Except for two master's theses from 1971 and 1998 and Paul Robeson's 1946 ACA Gallery catalog essay on Gwathmey (1903-88), the scholarly and other literature on this important yet academically overlooked artist has been inexplicably all but nonexistent. This has been rectified in one magnificent fell swoop by Kammen, already well known for his fine writings on Andrew Wyeth and broader areas of American art (e.g., his 1992 Meadows of Memory: Images of Time and Tradition in American Art and Culture, CH, Dec'92). Researching and writing as passionately as Gwathmey prepared and executed his own works, Kammen has firmly established his subject as an important member among the group of social realists who flourished in the US from the 1930s to the 1950s, artists such as Ben Shahn, Philip Evergood, Jacob Lawrence, and Romare Bearden. Utilizing a wide and rich variety of archival and other material, and considering Gwathmey within the context of art history and those he admired, his history and aesthetics are given equal treatment and assessment. The reader is treated to 70 very good quality black-and-white images and nearly 50 excellent color images of the work. Topical and biographical chapters; chronology; notes. Well produced amd moderately priced; highly recommended. General readers; undergraduates through faculty. J. Weidman; Nelson-Atkins Museum of Art



Chapter One From Out of the South Owen Gwathmey, a Welshman from the island of Anglesia, near the coast of Wales, emigrated to Virginia during the 1680s and settled in Gloucester County east of the York River in the Tidewater area, where he married Mrs. Cleverious, the widow of a German physician. They produced two children, and their line eventually became prolific. The Gwathmey stem of interest here had settled in King and Queen County north of Gloucester by the 1780s and subsequently established a continuing presence in the Richmond area for more than a century thereafter. By the mid-nineteenth century they had intermarried with Harrisons and Nicolsons, branches of older English families that had neither prospered notably nor achieved particular prominence. A few Gwathmey descendants moved on to Kentucky, favoring Louisville, but most remained in the environs of Richmond.     Robert Gwathmey, the a rtist, an eighth-generation Virginian, was born on January 24, 1903, in Manchester, a community close to Richmond. His father, also Robert, a railroad engineer, had been born in Richmond in 1866 and died on May 27, 1902, eight months before Robert Jr. entered the world. He was killed instantly when his locomotive exploded. Witnesses could never obliterate the memory of seeing him blown forty feet in the air. Burial took place promptly the next day in Hollywood Cemetery. His wife, Eva Mortimer Harrison, two years younger than Robert Sr., had been employed as a public school teacher. She died near Petersburg, Virginia, on June 1, 1941, when a bus skidded into the station wagon in which she occupied the front passenger seat. Her daughter-in-law, Rosalie Hook Gwathmey, who was driving, and her two surviving daughters, Katherine and Ida Carrington, who were riding in the second seat, were severely injured. One of the daughters suffered cruel cuts and was partially scalped. The other lost a number of teeth in this collision. Robert, the artist, and his three-year-old son, Charles, were seated in the rear of the wagon and escaped with bumps and bruises. Eva was buried next to her husband two days after the accident. The sequence of strange tragedies is even longer. Eva and Robert Sr. had four children. The oldest, Mary Louise, died in 1923 at age twenty-six in a horseback riding accident.     Robert Gwathmey rarely mentioned the disastrous circumstances of his father's death. He would, on occasion, say that "I just made it," and his 1951 painting Shanties (fig. 3) features a steam locomotive and its tender in the middle distance. But bitterness about the past was not in his nature. Although he was sent to a Baptist Sunday school, religion did not "take" with him. In the winter of 1949-50 he wrote to a friend from Paris after reading the first short story developed by eleven-year-old Charles, "I lost control and laughed uncontrollably as in church."     People remembered Robert as a spoiled child (see fig. 4), and he was considered a "mischievous boy" at John Marshall High School in Richmond. Despite poor grades, however, he stayed out of trouble and worked for three years on the Chesapeake and Ohio railroad as a "car attendant." While in high school he also had a job with a florist during several summers as well as Easter and Christmas. Learning to arrange flowers while still in his teens may help to explain his brilliance later as a painter of floral still lifes, though his preference would always be to paint field flowers rather than cultivated ones. (See plates 25 and 29.) Looking back in 1968, the year that he retired from teaching at the Cooper Union School of Art in New York, Gwathmey explained why he never used chiaroscuro in his art. "I was raised in Tidewater Virginia there where the land is flat and the roads are wide. That's where I had all of my good times. And there you see everything in silhouette. You see a tree from its roots up to the topmost leaf. Whereas in some other part of the land, the Piedmont or the mountains, you would have, we'll say, a backdrop of landscape, a mountain as it were."     Other legacies from Gwathmey's youth also influenced his art in critical ways. The Museum of the Confederacy, for example, is located in Richmond. There and elsewhere in town young Robert saw a surfeit of portraits of Confederate generals, so many of whom appeared pompous despite defeat. Those proud images provided Gwathmey with models to caricature when he wished to satirize southern politicians and puffed-up patricians excessively arrogant about their ancestors. (See plate 2, Ancestor Worship .)     Robert also retained vivid memories of store signs--for fishmongers, tailors, barbers, and the like--that he would later incorporate into his paintings along with logo-laden seed bags and weathered posters, which he saw plastered all over barns in the countryside, for events such as the circus. Turning to influences that must have been more overtly political, he read Edward Bellamy's utopian novel, Looking Backward (1888), and attended speeches given by Socialist Norman Thomas when he passed through Richmond on the summer lecture circuit. Those talks provided Gwathmey's introduction to impassioned political criticism from the left.     At age nineteen Gwathmey took business courses at North Carolina State College in Raleigh (1922-23). When that seemed a dead end, he worked on a freighter that visited ports in Europe and the Americas. Following a preparatory year of study at the Maryland Institute of Design in Baltimore, he enrolled in 1926 at the Pennsylvania Academy of the Fine Arts in Philadelphia and studied there for four years, winning the prestigious Cresson scholarships that enabled him to travel in Europe during the summers of 1929 and 1930. Modest sums sent by his sisters could not begin to cover tuition and living expenses, so Gwathmey cobbled together an array of jobs during his student years. He did filing for the Philadelphia Inquirer three nights a week, worked as a handyman at the Philadelphia settlement house for $70 per month, modeled for artists, and even cleaned the brushes of his teachers.     One of those teachers, a muralist named George Harding, talked with enthusiasm about Daumier and Degas, and consequently they became two of Gwathmey's favorite painters. Daniel Garber, another of his teachers, was a latter-day impressionist of the New Hope school who liked to compose serene rural scenes with old buildings--pleasant and attractive but neither distinctive nor innovative. He always remained a cheerful traditionalist, hostile to "modern" art. Franklin C. Watkins was the best-known artist among Gwathmey's teachers and therefore the one whose influence he would ultimately reject most emphatically in search of his own distinctive style and subject matter. Watkins painted a few Daumier-like caricatures, such as Soliloquy (1932) and Solitaire (1937), but primarily he did highly prized social portraits (including dogs, cats, and even monkeys) and still lifes of fruits and flowers. Most of these canvases lack any sort of social commentary or criticism, and some are rather cloying. But Negro Spiritual (ca. 1932), a figure of an ecstatic black man with very large hands in an open field, may well have remained in Gwathmey's mind; Crucifixion , painted in 1931, almost seems to anticipate Gwathmey's Unfinished Business (1941), in which a Klan outfit in the foreground is draped over a cruciform fence post surrounded by barbed wire, while a black soldier, his mother, and a white landowner walk away in the middle distance. Gwathmey commented about this picture, "The Negro soldier goes to war.... Prejudices are alleviated for the moment. But there is still unfinished business ... the Klan, the poll-taxer, the `Posted' areas."     Although a typical still life of flowers by Gwathmey--extraordinarily tight and precise--bears no resemblance to a loose and leafy Watkins still life, the teacher's emphasis on the importance of doing floral still lifes at all had a very clear impact. Moreover, one of Watkins's favorite maxims as a teacher seems extraordinarily applicable to Gwathmey during the decade following 1926, when he searched for his own artistic identity: "What students know ... they already know, but don't know they know. It is a question of bringing what they know up to the level of their awareness."     On October 6, 1926, Gwathmey completed the application form for the Academy of Fine Arts. At the very end it asked, "Why are you studying art and what use do you expect to make of it? Give your aims and aspirations." The hopeful twenty-three year old answered with the following: I am studying art because it has always interested me to the fullest degree. Even as a child I remember discarding all books that were not illustrated and enjoying the pictures, rather than the text, of those that were. From this interest in pictures I developed a desire to draw such pictures myself and today that same desire is stronger than ever. Of course everyone who is interested in art would like to accomplish the finest in fine arts, but due to the circumstances, I shall devote my efforts to illustration which I think is the nearest approach to fine arts in the commercial field.     Gwathmey was admitted, and his mother paid the tuition fees. He did sufficiently well in all of his classes to receive a full scholarship in subsequent years. During the first two summers he lived at a construction camp in Maryland where a powerhouse was being built. Gwathmey worked there as a railroad brakeman, which surely helped to develop his fine physique. Once again, however, he had to complete the same application form. His response repeated what he had written almost eleven months earlier, but he added a new closing paragraph. "Everyone, sooner or later has to consider a means of livelihood and this livelihood always carries its share of work. But if we enjoy our work there are most certainly better results in the work we do and the life we live."     In December 1927, when Gwathmey applied for a special summer program in 1928, his ultimate statement indicated that he had moved a step closer to contemplating the kind of artist he would actually become a dozen years later. "Thus far I have been studying illustration because of the fact that a commercial artist is usually scheduled to arrive before a fine artist. Recently, due to still life painting, I have become interested in color and Mr. Breckenridge has advised me to really use color, as there is quite a large field commercially for color men. There is always the desire to do the finest in fine art, and after gaining a foot hold financially I really want to paint and I realize what an excellent opportunity Chester Springs offers."     Once again his application met with success. The Cresson scholarship that he won for travel in 1929 took him to Paris, Madrid, Barcelona, Genoa, Pisa, Florence, Venice, Vienna, Munich, and London. The provincial young man may or may not have become more cosmopolitan, but his mental comprehension of Western art expanded enormously that summer. A second Cresson scholarship in 1930 brought his studies at the Pennsylvania Academy to completion. His accomplished oils and sketches from 1929, published in the school catalog of 1929-30, are engaging and diverse, ranging from what appears to be a gathering of gangsters to male and female nudes (see fig. 5). They bear no relationship to his mature efforts, but they were good enough to win him the prestigious Cresson and are indicative of the work he did as a magazine illustrator while he was still an art student. Two summers in Europe provided abundant exposure to an immense range of remarkable art, from Giotto and Piero della Francesca to El Greco, Goya, and Picasso. Decades later he would also recall his enthusiasm for medieval sculpture: "The Gothic excites me no end," he declared, "whereas the Baroque I do not enjoy.... Gothic is for me."     During Gwathmey's last full year at the Pennsylvania Academy he met another art student from the South, Rosalie Hook of Charlotte, North Carolina, the daughter of a successful architect and a progressive woman active early in the century on behalf of voting rights and racial toleration. Petite, lovely, and five and a half years younger than her beau, Rosalie "kept company" with Robert for more than six years. (See fig. 6.) Finally, in 1935, their income still too meager to make marriage possible, they went to her parents to explain their plight. Ida MacDonald Hook said to her future son-in-law, "I know that you are a bad boy and a communist, but you are the most Christ-like man I have ever met." Her husband, Charles C. Hook, gave the couple $5,000, a substantial sum at that time, and they were married in Alexandria, Virginia, on November 2, 1935. (The ceremony took place there rather than in Charlotte because the couple did not want a large, formal wedding; just their immediate families and a few friends attended.) That nest egg lasted for much of the decade, and when their son, Charles, was born in Charlotte in 1938, Rosalie's parents paid for that, too. Having the baby cost $150. Thereafter they were largely on their own except for an occasional Christmas gift of cash.     Gwathmey laughed in 1968 when he told Studs Terkel that 1930 "was the proper time for any artist to get out of school. Everybody was unemployed, and the artist didn't seem strange any more." While briefly teaching drawing at Temple University in Philadelphia from 1930 until 1932, Gwathmey also got a regular job at a girls' school, Beaver College, in the Philadelphia suburb of Glenside. His salary was $1,100 a year. He taught "everything" (that is, painting and drawing) two days a week so that he would have time for his own art and for trips to New York City, where the heart of the American art world pulsed at that time. In the spring of 1937 Gwathmey took a group of advanced students to the city to look over schools and art in the major museums. At the end of the day Gwathmey and the girls went to a restaurant where they had "alcoholic beverages" with dinner. When the president of Beaver College learned about this behavioral aberration, he discharged Gwathmey. The narrative of this episode in his own words is engaging. I lost my job at Beaver College. I used to discuss articles out of The Nation at lunch time, where the teachers gathered. They didn't say this was the reason. I'd done simply this. Four girls were graduating. They wanted to come to New York to do some grad work. I drove them up and we went to see some of the schools. Also, we saw Marc Blitzstein's Cradle Will Rock . Then we went to an Italian Restaurant, and we had a cocktail and ate and returned to Pennsylvania. The president wrote me a letter ...: "It has come to my attention that you have been in a drinking establishment with your students. You have been unfaithful to your president and your institution...." The president of Beaver College was a Presbyterian minister, but he acted like a traveling salesman. He lost his job because he ordered furniture from the purchasing agent for his married daughter and didn't reimburse the college. The guy that fired me.     Robert and Rosalie returned from Philadelphia to her family home in Charlotte during the last stage of her pregnancy, and Charles was born there in June 1938. Coming back to the South for a spell had immense consequences for Robert's sense of place and its implications for his art. He later recalled the initial shock of returning to Richmond following his first year at the academy: "Suddenly, I saw with terrible clarity how it was, especially how it was for the Negro in the South. Things I had always taken for granted. That's when my politics changed, long before the Depression came along." Recalling another return visit a decade later, he remarked in a different interview: "I never quite realized the Negro was so omnipresent as when I returned. In Philadelphia you get a little bit removed.... You return home and never realized exactly."     In a follow-up interview on March 19, 1968, however, Gwathmey acknowledged that he did not come home an ideological innocent. He had become an activist in Philadelphia--vice-president of the Artists Union--protested on behalf of the Loyalists in Spain, participated in radical May Day parades, and read Karl Marx. Considerations of dialectical materialism received serious reflection. In 1938 Gwathmey went with a delegation to the eccentric Dr. Albert C. Barnes of Philadelphia, a wealthy art collector and creator of the Barnes Foundation, to ask for enough money to complete a fund-raising campaign that would pay for two ambulances sorely needed by Spanish War Relief during the civil war there. Barnes consented.     Looking back to his southern visits in 1938-39, Gwathmey later reflected, "I was a little more adjusted to looking for people and for conflict. Almost as a novelist I had to have conflict. I was looking for the thing that was conflict. And I dare say that within this conflict there was a business of conflict in colors, conflict in values. All these conflicts. They're so involved in the psyche that if I'm looking at conflict, we'll say, in the social scene, then even in my painting itself, the formal elements in painting, there'd be more conflict. I think it becomes that involved. I really do."     Gwathmey liked to remind his interviewers that he was as much a product of the Depression as he was of the South. When asked whether one of his earliest surviving paintings, The Hitchhiker (fig. 2), might be viewed as a forerunner of pop or billboard art, he bridled. "Now here we have the Depression and have these several billboards," he replied, and they have several smiling handsome girls and this Pepsodent smile, and the handsome girl and these hitchhikers who are in the depths of Depression seems so much like a contradiction. And so, you use these certain, what are now called pop symbols ... but not as an isolated thing, not like a series of 25 or 30 or 45 or 50 cans of a given soup ... but these things have an interrelation with, I'll say, a social comment.... Now I would say this ... you can integrate [advertising symbols] into the total scene and show the shallowness we'll say of this opulent society as opposed to the poor guy who's unemployed.     The Hitchhiker is one of perhaps half a dozen or eight works done by Gwathmey prior to 1940 that have survived, and one of only two or three oil paintings from that period. The others are a pencil drawing, two watercolors, a serigraph (silkscreen), and a large mural. In 1938 (and possibly 1939) he destroyed virtually all of his earlier work, declaring that "it takes about ten years to wash yourself of academic dogma." Looking back at the contrast between his art before and after 1940, he explained in 1966, "The earlier paintings I would say were rather brushy, free-hand application, where I think ... my later work ... was more defined, more defined, I would say color against color, shape against shape rather than expressionistic areas against expressionistic areas."     Before turning to Gwathmey's art during the 1940s, the work for which he is best known, we must take into account patterns of social change in the South during the interwar years, and especially the rich body of writing about the South, fiction as well as nonfiction, that proliferated. It is unlikely that he read large amounts of it, but he clearly read some and had to be aware that a burst of southern soul-searching took place, most notably during the 1930s. However much Gwathmey did or did not read, a remarkable proportion of this material explicitly anticipated his own visual responses and documentation from the 1940s. His art may well have been far more innovative in style than in substance. Although his message was only acceptable to a small minority "at home," the message had indeed been clearly posted on the boards by the close of the 1930s.     Gwathmey might have grown up in what H. L. Mencken disparagingly called the Sahara of the Bozart, but by 1925 native voices began to be heard as harbingers of change. Ellen Glasgow (1873-1945), whose ancestors settled in the Shenandoah Valley during the 1760s, was born in Richmond and lived most of her life at 1 West Main St., where she did almost all of her writing. Early in the century she became the lover of a married man, assumed that the aristocratic tradition had outlived its usefulness, and subsequently asserted that the South needed "blood and irony." Gradually she decided that her true subject would be the social history of Virginia in fictionalized form. Glasgow was determined to portray the retreat of an agrarian culture in the face of industrial change: hence Barren Ground , for example, a rural novel that appeared in 1925. Glasgow's became the first southern voice raised in loving anger against the falseness and sentimentality of accepted traditions in the region.     James Branch Cabell (1879-1958), a novelist, essayist, and historian, was also born in Richmond to a prominent family. In 1913 he settled into his wife's home at Dumbarton Grange, and she became a Richmond socialite. Cabell, however, wrote skeptical and sardonic novels about the South, received plaudits in the 1920s for rejecting orthodox American pieties, and eventually produced more than fifty books. Ellen Glasgow insisted that Cabell alone had "survived the blighting frustration of every artist in the South."     Sherwood Anderson (1876-1941) moved to the mountains of southwestern Virginia in 1925, just after publishing Dark Laughter , his only financially successful novel and one in which he explicitly described the lives of poor blacks in terms of vivid colors that could supply an attractive challenge to any artist. Like Robert Gwathmey, Anderson disdained middle-class conventionality and disliked sexual repression. (He married four times.) In 1929 he began reporting on the lives of southern mill workers, and his novel Beyond Desire (1932), while uneven in quality, was partially based on the southern textile strikes of 1929-30. Although Anderson supported left-wing causes throughout the 1930s, his admiration for communist opposition to socioeconomic injustice was offset by his skepticism toward all ideological causes and commitments.     Most important in providing a literary backdrop for Gwathmey's art, however, was Erskine Caldwell (1903-87), his exact contemporary and a man determined to "tell the truth about Dixie." Caldwell's first job as a journalist in Atlanta exposed him to the harshness of racial segregation and discrimination, unreported lynchings, and the plight of the white underclass. His earliest stories about racial violence and exploitative labor practices were rejected by genteel editors. Meanwhile, a book about black folklore attracted this young man whose father had taught him racial toleration in rural Georgia. His Kneel to the Rising Sun and Other Stories became a best-seller in 1934. The lead story is a tragic tale of a biracial friendship between two sharecroppers. Caldwell's description of "a rising sun running blood" instantly brings to mind several of Gwathmey's most striking pictures, such as Sun-Up (ca. 1948) (fig. 7), Boughs and Bags for Shade (n.d.), and Cotton Picker (1950).     By 1929-30 Erskine Caldwell had become involved in anticapitalist politics, and Lewis Mumford's praise for Caldwell's promising early prose might easily have been written about Gwathmey less than a decade later. Mumford recognized Caldwell's commitment to exposing the tough realities of the rural poor. "Caldwell has a thorough familiarity with materials and modes of life that are outside the scope of the more urbane middle-class novelist," Mumford wrote. "If a picture of proletarian life, without sentimentality, without false idealization or simplification is to come out of American letters," he predicted, "it will come, as like as not, through Caldwell himself." Caldwell's Tobacco Road (1932) and God's Little Acre (1933) eventually sold many millions of copies, and the Broadway adaptation of Tobacco Road became the longest-running hit in American theatrical history, with 3, 180 performances from 1934 to 1941. It also toured the country, so that by the end of the 1930s people in the United States believed that they knew all about southern sharecroppers, rural poverty, and degeneracy. At the very least, they had some awareness of these problems.     In the homely language of southern farmers during the early decades of the twentieth century, their region was "still sucking hind tit on the national hog" and still responding like the runt of the litter as well. During the mid-1930s the South alone had nearly 2 million tenant families totaling some 9 million people. Those figures do not include the tens of thousands of day-wage laborers who moved from one firm to the next, or the very considerable numbers of migrant agricultural workers who simply followed the harvesting seasons. In addition, there were displaced coal miners and still other rural laborers left stranded by the Depression, which intensified a sense of crisis in the southern backcountry. Ironically, the cigarette industry remained quite profitable during the 1930s even though the men and women who harvested tobacco earned very little--which perhaps helped to keep the industry in the black. As late as 1944-46, which may well have been Gwathmey's apogee in producing images of African American workers in the rural South, per capita income in the region remained less than $400 per year. For blacks it was closer to $200. (Continues...) Copyright © 1999 The University of North Carolina Press. All rights reserved.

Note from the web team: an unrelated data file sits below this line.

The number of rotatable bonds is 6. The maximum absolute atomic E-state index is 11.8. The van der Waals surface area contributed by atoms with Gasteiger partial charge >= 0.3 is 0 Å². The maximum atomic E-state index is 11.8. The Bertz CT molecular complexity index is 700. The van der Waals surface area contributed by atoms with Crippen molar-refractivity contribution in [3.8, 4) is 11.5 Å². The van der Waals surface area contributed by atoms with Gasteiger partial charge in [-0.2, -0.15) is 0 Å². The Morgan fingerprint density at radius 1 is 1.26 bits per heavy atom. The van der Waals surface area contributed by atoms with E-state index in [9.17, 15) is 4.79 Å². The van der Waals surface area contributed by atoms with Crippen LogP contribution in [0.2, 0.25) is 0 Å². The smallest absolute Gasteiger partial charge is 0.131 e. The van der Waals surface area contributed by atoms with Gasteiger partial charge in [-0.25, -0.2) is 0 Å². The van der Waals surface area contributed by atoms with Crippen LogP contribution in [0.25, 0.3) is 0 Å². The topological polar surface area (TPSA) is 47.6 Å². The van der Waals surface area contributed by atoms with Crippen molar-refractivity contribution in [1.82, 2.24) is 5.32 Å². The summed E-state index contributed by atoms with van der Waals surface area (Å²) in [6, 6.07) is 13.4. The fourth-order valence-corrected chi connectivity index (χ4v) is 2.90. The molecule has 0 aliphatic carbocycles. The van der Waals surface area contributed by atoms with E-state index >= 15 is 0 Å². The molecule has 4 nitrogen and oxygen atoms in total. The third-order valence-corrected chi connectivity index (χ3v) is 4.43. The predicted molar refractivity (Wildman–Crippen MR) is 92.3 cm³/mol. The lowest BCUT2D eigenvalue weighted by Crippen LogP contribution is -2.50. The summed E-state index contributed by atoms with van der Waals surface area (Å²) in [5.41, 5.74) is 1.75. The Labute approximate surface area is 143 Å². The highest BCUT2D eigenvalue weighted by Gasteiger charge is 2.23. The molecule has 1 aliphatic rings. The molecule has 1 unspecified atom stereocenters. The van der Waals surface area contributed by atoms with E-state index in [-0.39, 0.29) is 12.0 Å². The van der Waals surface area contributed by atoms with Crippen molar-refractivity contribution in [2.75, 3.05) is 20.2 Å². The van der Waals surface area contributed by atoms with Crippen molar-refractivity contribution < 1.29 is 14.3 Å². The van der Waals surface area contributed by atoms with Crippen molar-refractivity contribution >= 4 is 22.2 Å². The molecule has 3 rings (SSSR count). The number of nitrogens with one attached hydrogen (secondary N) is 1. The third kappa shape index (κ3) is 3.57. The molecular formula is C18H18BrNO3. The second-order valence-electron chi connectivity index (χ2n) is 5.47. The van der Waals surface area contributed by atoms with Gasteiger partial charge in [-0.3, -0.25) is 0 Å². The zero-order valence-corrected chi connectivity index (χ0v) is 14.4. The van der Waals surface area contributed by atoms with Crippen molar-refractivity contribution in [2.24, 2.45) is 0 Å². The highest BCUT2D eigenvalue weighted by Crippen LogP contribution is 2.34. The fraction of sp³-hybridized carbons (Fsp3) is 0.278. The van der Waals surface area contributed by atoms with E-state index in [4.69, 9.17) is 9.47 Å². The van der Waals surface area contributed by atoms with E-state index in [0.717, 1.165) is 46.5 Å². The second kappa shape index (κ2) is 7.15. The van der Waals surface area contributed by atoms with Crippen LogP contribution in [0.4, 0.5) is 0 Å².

Table of Contents

Chapter 1 From Out of the South
Chapter 2 Poll Tax Country
Chapter 3 Bread and Circuses
Chapter 4 Painting of a Smile
Chapter 5 City Scape
Chapter 6 The Observer
Chapter 7 Homo Sapiens, Late Twentieth Century
Chapter 8 End of the Season Chronology